Sub-zero temperatures, minimal sunlight and icy roads aren’t usually the ideal conditions for a 24-hour marathon, but four Inuvik athletes showed that was merely an illusion as they completed a 24-hour race held across the planet on Nov. 7.
Normally, the “World’s Toughest Mudder” competition is a single event, albeit one that moves around, where the most dedicated runners and athletes make an annual pilgrimage to compete. This year, the competition was supposed to be in Dallas, Texas, but went digital to prevent further transmission of the Covid-19 virus.
Which meant the athletes, Dave Urquhart, Stephanie Leduc, Geo Pascal and Amelie Mainguy-Deslandes, who would have been running in the 20-to-30C Texas sun instead were enduring -10C temperatures in Inuvik. But they didn’t skip a beat.
“The coolest part about it you get to grind it out and connect with people and experience something quite unusual that you might not experience for any other reason,” said Urquhart, who organized the team. “I’m really thankful I had this group of people to share it with, it was great.
“And thankful to be able to do it in town.”
While normally a 24-hour death race combining a traditional obstacle course inter-weaved with eight kilometres of running track, because athletes were competing remotely the team had to get creative for their obstacles, using stairs, equipment and other odds and ends around the Midnight Sun Complex.
From 11 a.m. to 10 p.m., the team ran laps throughout town, picking their favourite streets and paths, but as the day raged on and the temperatures plummeted into the night, they finished the second 13-hour portion of the race at the MSC.
“One of the obstacles we had, we had to do a challenge listening to the song Baby Shark, and do a push-up every time you heard the word ‘shark’,” said Geo Pascal. “There’s different types of Baby Shark you can listen to, from metal, to country, to Christmas…
“Once you hit the 12-hour mark, everything just shuts down. Your feet swell up, and things you wouldn’t even think start to hurt, never mind trying to stay awake for 12 hours.
“For me, especially this was a challenge because before this I never really ran more than five kilometres. Then I started hanging out with Steph and Dave and next you know we’re running for 24-hours.”
As all four were already in incredibly good physical health to be able to considering taking a contest like this on, Leduc noted the race was more of an endurance-test than a fitness one. But it took several months of training to get to the point where they could survive it.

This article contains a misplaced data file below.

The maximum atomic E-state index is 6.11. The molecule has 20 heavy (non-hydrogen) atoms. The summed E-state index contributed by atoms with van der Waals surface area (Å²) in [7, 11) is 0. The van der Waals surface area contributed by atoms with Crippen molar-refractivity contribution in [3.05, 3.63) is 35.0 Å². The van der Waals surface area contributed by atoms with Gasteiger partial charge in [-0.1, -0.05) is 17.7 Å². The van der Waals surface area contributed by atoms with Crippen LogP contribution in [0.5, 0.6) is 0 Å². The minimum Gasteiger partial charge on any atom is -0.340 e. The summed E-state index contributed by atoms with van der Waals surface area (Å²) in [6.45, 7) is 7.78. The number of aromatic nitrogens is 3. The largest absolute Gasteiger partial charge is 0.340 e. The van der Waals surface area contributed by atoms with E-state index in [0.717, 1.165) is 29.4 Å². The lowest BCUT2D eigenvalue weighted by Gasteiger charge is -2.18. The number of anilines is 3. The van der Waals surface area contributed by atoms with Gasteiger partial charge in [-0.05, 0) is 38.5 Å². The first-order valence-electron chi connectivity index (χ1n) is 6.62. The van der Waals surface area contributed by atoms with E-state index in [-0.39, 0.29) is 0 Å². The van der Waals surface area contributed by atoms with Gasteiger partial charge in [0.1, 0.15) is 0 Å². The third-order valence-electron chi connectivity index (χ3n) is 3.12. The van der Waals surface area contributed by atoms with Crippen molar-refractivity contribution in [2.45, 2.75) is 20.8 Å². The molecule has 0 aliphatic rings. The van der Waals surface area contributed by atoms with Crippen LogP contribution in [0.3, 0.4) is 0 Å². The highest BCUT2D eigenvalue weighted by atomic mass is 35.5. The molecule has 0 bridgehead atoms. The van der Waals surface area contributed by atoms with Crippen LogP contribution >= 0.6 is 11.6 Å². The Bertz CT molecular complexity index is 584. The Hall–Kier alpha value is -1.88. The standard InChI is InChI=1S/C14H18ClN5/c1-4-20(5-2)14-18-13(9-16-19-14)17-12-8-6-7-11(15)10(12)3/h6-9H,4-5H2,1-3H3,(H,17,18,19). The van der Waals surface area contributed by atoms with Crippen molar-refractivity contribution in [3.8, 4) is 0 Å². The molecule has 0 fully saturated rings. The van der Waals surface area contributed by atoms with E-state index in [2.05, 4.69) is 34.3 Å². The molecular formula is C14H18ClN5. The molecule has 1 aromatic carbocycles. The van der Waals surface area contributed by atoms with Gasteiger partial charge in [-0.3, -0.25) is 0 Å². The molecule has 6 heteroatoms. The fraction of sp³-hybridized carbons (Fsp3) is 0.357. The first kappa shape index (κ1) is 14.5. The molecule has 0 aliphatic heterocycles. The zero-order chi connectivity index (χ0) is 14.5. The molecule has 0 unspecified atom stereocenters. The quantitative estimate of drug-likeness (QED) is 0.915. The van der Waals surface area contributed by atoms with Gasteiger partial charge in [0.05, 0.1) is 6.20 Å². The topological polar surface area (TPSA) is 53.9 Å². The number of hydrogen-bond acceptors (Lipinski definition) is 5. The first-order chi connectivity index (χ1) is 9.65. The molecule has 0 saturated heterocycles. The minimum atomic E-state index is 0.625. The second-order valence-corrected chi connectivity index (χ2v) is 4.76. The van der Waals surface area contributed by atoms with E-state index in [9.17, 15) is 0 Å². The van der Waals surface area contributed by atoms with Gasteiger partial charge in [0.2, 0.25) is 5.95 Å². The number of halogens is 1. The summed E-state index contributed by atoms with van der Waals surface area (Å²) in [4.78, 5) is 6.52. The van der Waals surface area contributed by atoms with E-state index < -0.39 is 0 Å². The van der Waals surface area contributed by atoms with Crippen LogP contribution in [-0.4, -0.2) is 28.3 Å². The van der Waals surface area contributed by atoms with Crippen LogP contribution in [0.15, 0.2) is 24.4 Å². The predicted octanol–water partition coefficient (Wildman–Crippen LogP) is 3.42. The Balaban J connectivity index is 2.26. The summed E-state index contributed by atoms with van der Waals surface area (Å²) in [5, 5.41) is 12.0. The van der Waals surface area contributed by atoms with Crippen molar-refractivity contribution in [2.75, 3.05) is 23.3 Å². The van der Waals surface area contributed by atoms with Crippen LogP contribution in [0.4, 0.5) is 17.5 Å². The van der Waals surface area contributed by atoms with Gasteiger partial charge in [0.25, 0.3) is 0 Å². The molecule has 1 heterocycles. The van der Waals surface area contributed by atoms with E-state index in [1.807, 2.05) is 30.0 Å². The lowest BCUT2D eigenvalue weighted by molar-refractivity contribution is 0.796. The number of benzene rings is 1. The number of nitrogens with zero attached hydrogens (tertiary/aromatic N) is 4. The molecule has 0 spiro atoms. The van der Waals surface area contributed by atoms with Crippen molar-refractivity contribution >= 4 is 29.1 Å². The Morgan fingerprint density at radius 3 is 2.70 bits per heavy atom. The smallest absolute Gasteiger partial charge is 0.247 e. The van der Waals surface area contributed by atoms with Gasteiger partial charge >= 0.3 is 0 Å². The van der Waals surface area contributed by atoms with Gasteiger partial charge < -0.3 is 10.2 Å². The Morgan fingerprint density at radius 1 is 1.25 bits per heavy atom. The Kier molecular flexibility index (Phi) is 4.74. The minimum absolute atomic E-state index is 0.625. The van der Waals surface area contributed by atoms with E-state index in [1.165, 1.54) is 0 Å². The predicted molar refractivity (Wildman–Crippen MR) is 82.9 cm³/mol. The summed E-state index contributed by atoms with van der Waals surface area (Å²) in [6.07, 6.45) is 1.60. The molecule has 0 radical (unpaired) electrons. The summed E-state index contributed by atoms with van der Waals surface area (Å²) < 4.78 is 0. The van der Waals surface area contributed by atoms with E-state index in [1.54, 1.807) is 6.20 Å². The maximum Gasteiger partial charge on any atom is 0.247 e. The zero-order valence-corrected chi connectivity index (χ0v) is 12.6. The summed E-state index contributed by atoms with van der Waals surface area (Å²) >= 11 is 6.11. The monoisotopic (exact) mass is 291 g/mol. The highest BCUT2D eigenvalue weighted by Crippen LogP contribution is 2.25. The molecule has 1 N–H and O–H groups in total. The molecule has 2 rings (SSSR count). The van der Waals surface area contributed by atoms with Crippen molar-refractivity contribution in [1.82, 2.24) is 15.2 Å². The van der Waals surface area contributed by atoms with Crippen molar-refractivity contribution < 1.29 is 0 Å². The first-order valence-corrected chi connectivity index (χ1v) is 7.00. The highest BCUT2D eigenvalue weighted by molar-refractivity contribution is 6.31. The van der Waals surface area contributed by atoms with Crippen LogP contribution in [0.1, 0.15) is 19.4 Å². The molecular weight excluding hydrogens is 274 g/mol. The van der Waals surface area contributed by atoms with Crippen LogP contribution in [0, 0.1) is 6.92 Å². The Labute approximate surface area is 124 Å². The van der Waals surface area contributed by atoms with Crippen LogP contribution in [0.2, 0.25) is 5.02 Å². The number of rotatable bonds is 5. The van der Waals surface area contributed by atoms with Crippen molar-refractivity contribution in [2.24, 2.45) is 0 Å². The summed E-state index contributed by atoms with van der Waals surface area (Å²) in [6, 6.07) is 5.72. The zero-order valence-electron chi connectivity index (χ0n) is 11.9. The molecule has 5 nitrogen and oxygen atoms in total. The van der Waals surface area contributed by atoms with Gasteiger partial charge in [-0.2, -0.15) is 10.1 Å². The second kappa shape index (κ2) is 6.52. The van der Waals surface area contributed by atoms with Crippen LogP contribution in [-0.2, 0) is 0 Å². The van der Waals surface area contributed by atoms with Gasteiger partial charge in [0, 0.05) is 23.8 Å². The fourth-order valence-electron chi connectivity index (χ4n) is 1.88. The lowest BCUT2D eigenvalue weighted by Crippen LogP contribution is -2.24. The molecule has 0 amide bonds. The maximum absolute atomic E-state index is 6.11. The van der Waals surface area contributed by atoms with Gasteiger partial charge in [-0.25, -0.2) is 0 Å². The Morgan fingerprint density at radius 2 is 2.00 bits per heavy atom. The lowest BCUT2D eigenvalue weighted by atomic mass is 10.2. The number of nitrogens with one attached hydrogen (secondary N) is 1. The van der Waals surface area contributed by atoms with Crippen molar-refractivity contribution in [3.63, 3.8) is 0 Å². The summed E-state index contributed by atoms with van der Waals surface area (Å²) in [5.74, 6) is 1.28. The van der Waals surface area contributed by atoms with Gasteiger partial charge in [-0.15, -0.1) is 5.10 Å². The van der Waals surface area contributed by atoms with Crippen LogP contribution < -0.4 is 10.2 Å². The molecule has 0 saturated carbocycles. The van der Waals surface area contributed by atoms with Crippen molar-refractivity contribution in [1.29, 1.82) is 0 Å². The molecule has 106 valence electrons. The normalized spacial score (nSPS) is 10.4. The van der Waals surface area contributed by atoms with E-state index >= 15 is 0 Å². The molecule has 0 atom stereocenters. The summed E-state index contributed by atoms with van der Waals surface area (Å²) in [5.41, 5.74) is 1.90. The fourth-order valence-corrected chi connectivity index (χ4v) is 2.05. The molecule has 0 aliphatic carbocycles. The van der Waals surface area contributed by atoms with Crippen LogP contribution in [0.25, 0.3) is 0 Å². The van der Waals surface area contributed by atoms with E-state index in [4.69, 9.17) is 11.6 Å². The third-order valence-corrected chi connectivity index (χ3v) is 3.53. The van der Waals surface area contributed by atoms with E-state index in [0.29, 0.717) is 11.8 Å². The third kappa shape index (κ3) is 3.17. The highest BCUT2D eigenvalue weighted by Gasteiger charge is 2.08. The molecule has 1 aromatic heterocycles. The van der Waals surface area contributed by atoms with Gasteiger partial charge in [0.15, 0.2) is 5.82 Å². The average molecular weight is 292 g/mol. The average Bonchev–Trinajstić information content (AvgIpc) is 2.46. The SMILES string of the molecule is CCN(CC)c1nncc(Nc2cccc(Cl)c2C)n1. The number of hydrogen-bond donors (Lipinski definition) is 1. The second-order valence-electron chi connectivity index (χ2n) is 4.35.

“We did a lot of group training,” said Leduc. “We ran a lot around Boot Lake, we ran in town. We would get together and do so outside training in the summer. A lot of running, a lot of push-ups, a lot of squats. Some of our workouts were an hour-and-a-half to two hours.
“We’re always constantly training, part of our lifestyle is being fit. This was a little bit more insane than all of us, but we all got convinced to do it.”
To keep up their pace, the team combined their grit with a touch of nutritional science. As the night wore on, the racers would find themselves devouring nutrition bar, pizza, bacon, instant noodles or other high calorie food after each lap to keep their bodies fuelled. Urquhart noted the human body is only capable of absorbing 60-90 grams of carbohydrates per hour during exercise, so it made their dietary choices far simpler.
Now in recovery mode, the fearsome foursome — most on their first time, aside from Urquhart who’s now done the race four times — say they can’t wait to do it again, regardless of whether it’s back to the normal gathering or handled digitally like this year. Urquhart said he’s already got his ticket.
“Hopefully we can all meet up and go to Nevada next year,” said Urquhart. “I think all of us have our own personal goals. This part for me I consider kind-of off-season, because training for an ultra is very different than training for anything else.
“So we’ll see Geo doing 400-pound dead lifts out there, and I’m going to try and put a little bit of muscle back on my frame. In June, there’s some really great 24-hour obstacle course races. There’s one in Canada called the platinum rig race in June.
“Everyone here doesn’t know that they’re going, but they might be.”